Reporting Royalty Income for Textbook

Dear Tax Talk,

My husband is a full-time professor at a university. Several years ago, he was asked to help co-author the 12th edition of a well-established college textbook because one of the two original authors was retiring. He is now one of two authors for this textbook, which is revised every three years.

He has just completed co-authoring the 13th edition. He has no expenses -- just works long hours updating the original material (and supplying some original material of his own). This book, and its ancillary materials, is the only writing-for-profit that he does. The rest is all scholarly journal writing.

Can he report his royalty income, which he receives twice a year from the publisher, on Schedule E, or does he have to report it on Schedule C and pay self-employment tax? It's difficult for me to figure out: He's writing for profit on a regular basis, publishing updated editions every three years, but he is a full-time employee of a university that provides 80% of his income.

He doesn't consider himself in business for himself as a writer; he considers himself an employee of his university for his teaching job. Thanks for any clarification you can give. -- Nancy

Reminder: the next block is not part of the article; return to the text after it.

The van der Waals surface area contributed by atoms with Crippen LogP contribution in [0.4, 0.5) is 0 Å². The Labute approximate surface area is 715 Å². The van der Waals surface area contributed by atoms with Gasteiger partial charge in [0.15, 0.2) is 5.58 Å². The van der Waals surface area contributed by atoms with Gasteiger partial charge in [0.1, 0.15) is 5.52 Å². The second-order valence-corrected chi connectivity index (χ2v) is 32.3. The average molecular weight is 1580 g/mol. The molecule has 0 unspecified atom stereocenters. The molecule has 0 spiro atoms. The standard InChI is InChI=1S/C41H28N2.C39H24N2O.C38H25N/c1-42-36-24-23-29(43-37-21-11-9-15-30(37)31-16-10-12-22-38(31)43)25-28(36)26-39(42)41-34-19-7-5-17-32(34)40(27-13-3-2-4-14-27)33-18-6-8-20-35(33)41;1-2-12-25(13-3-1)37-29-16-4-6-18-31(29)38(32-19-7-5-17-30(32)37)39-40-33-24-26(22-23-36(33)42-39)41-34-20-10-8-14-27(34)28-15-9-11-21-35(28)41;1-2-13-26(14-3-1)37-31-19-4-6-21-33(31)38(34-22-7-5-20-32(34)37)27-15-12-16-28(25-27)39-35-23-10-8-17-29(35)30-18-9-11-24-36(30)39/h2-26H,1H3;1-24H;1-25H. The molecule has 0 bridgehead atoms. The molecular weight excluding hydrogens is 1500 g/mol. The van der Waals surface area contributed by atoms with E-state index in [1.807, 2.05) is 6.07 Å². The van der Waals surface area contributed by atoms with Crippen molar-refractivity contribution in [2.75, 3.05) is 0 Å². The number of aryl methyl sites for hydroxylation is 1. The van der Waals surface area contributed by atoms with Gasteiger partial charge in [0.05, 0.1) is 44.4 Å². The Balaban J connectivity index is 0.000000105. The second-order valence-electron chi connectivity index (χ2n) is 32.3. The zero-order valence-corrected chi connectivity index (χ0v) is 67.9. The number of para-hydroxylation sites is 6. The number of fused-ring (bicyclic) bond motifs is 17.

Dear Nancy, As an author, your husband is considered self-employed and his royalties are subject to self-employment tax. They should be reported on Schedule C and Schedule E, Supplemental Income and Loss. While Schedule E, Line 4 provides a space to enter royalties, the instructions state the following:

Report on line 4 royalties from oil, gas, or mineral properties (not including operating interests); copyrights; and patents. ... If you are in business as a self-employed writer, inventor, artist, etc., report your royalty income and expenses on Schedule C or C-EZ.

The net earnings on Schedule C or C-EZ are subject to self-employment tax on Schedule SE. It doesn't matter that his writing isn't his full-time job in determining if the earnings are subject to SE tax. Assuming he's paid Federal Insurance Contributions Act, or FICA, tax on his wages, he may not owe much more in SE tax as there is an annual income cap on FICA tax from all sources. In 2011, the income cap is $106,800. He may then only owe the Medicare tax of 2.9%.

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